Scientists have also documented loss of dissolved oxygen over the course of the time-series, as well as increased salinity, lower pH, ocean acidification, and a total turnabout in the ocean carbon cycle.

The upper ocean of the Sargasso Sea in the 2020s has a completely different ocean chemistry compared to the 1980s with ocean biology now operating in pH conditions (and CO2-carbonate chemistry) outside of the chemistry of the recent past,” Bates said. “The pH of the Sargasso Sea is lower than at any time in the past tens of millions of years.”

Considered together, measurements taken at Hydrostation S offer a unique view of environmental shifts that are prime indicators of climate change.

“The things we measure, these are all what we deem as essential climate variables for international ocean observance systems,” Johnson said.

Funded by the National Science Foundation for over 50 years, the work at Hydrostation ‘S’ exemplifies an evolution in oceanographic research methods. When Johnson embarked on his first Hydrostation cruise, Niskin or Nansen bottles were spaced at 13 different depths along a hydro wire. Each bottle had a brass messenger weighing about a pound that would close the bottle once a water sample was collected, then descend to close the next sample and so on.

Each bottle was also equipped with two reversing thermometers – one protected from ocean pressure and one unprotected. When each sample was completed, stems of the thermometers would snap off to record the temperature at that specific depth within a 1,000th of a degree, Johnson said. Once samples were hauled aboard, researchers used the readings from both thermometers to calculate the exact depths at which temperatures were taken. Dissolved oxygen, dissolved CO2, salinity, bacteria, and nutrients are among the other measurements that were recorded on board.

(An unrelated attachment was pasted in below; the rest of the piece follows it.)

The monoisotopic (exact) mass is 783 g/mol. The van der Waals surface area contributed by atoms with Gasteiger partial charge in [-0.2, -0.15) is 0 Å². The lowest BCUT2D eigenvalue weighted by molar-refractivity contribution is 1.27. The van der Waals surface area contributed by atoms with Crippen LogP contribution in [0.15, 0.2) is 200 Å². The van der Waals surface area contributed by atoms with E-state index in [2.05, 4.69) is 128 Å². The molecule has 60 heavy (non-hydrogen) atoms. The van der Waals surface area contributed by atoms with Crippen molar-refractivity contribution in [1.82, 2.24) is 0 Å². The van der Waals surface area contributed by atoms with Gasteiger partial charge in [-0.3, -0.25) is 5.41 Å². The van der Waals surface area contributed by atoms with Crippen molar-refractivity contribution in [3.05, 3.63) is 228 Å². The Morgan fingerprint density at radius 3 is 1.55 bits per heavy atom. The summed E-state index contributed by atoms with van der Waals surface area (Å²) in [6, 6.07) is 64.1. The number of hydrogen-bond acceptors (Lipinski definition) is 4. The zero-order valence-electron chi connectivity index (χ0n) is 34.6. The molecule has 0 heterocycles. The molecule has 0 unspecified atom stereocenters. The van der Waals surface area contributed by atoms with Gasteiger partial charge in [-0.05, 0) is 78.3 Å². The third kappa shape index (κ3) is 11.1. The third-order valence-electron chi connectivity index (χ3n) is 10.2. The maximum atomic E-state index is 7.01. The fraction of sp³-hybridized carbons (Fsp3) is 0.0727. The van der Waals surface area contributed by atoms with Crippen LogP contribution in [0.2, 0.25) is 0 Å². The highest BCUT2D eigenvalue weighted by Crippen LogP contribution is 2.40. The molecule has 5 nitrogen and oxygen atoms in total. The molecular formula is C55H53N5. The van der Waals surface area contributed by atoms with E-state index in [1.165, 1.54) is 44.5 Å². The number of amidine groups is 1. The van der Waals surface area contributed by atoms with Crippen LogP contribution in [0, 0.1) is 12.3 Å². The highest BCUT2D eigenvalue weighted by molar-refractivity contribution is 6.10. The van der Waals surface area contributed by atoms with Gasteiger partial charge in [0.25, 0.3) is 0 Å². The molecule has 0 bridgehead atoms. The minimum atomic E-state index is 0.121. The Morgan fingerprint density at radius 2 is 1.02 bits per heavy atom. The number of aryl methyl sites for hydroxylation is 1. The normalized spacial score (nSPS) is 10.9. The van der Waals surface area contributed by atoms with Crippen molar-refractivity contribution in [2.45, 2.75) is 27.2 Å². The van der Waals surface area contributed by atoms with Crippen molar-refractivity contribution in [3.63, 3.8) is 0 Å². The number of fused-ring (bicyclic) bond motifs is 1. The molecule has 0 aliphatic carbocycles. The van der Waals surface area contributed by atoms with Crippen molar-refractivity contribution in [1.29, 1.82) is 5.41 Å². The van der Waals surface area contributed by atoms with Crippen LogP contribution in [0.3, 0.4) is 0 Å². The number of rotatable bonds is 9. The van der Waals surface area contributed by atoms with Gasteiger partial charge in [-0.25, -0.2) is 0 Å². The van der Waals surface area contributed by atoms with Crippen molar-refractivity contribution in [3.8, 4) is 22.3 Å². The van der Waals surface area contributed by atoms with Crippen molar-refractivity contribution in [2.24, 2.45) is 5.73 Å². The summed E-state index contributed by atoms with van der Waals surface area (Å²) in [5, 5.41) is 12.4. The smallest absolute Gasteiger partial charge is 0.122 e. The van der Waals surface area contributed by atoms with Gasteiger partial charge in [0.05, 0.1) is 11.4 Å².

Rod Johnson, Emily Davey (Research Technician), Dom Smith (Research Technician) and Claire Medley (Research Technician) sample the CTD for dissolved O2 and CO2 aboard R/V Atlantic Explorer during a routine cruise.

Johnson’s first trip to Hydrostation ‘S’, cruise number 642, was the final one that used the hydro line method. On his next one, cruise number 643, BIOS for the first time deployed a CTD (conductivity, temperature and depth) device able to gather water column samples at a rate of 24 per second. Still deployed aboard Atlantic Explorer research vessel today, the CTD is an electronic instrument package attached to a rosette with 24 Niskin bottles that researchers can close remotely to collect samples at any depth.

Although Hydrostation ‘S’ is located where ocean depths reach nearly two miles, it is also an easy day trip from Bermuda, “a massively important aspect” given the propensity for winter storms in the Sargasso Sea, Johnson said.

“The wonderful thing about doing oceanography in Bermuda is we’re very close to that deep ocean. It gives us the flexibility to get in and out of storms,” he said.

As a result, research at Hydrostation ‘S’ doesn’t typically have to contend with expensive missed “ship days” that plague deep water research stations located further offshore.

Pioneering discoveries that increase knowledge about issues ranging from changes in global ocean circulation to seasonal variations in phytoplankton notwithstanding, Hydrostation ‘S’ plays another vital role. Research cruises to the study site have allowed hundreds of high school, undergraduate and graduate students to take part in science at sea – inspiring future generations of oceanographers, marine educators and conservationists.

“Hydrostation ‘S’ cruises contribute to the first ‘at-sea’ experience of many students, and to building interest and experience for students considering careers in marine science and STEM subjects," Bates said. "This is very important for improving the access of undergraduate and graduate students to the ocean and encouraging more students to pursue a career in science.”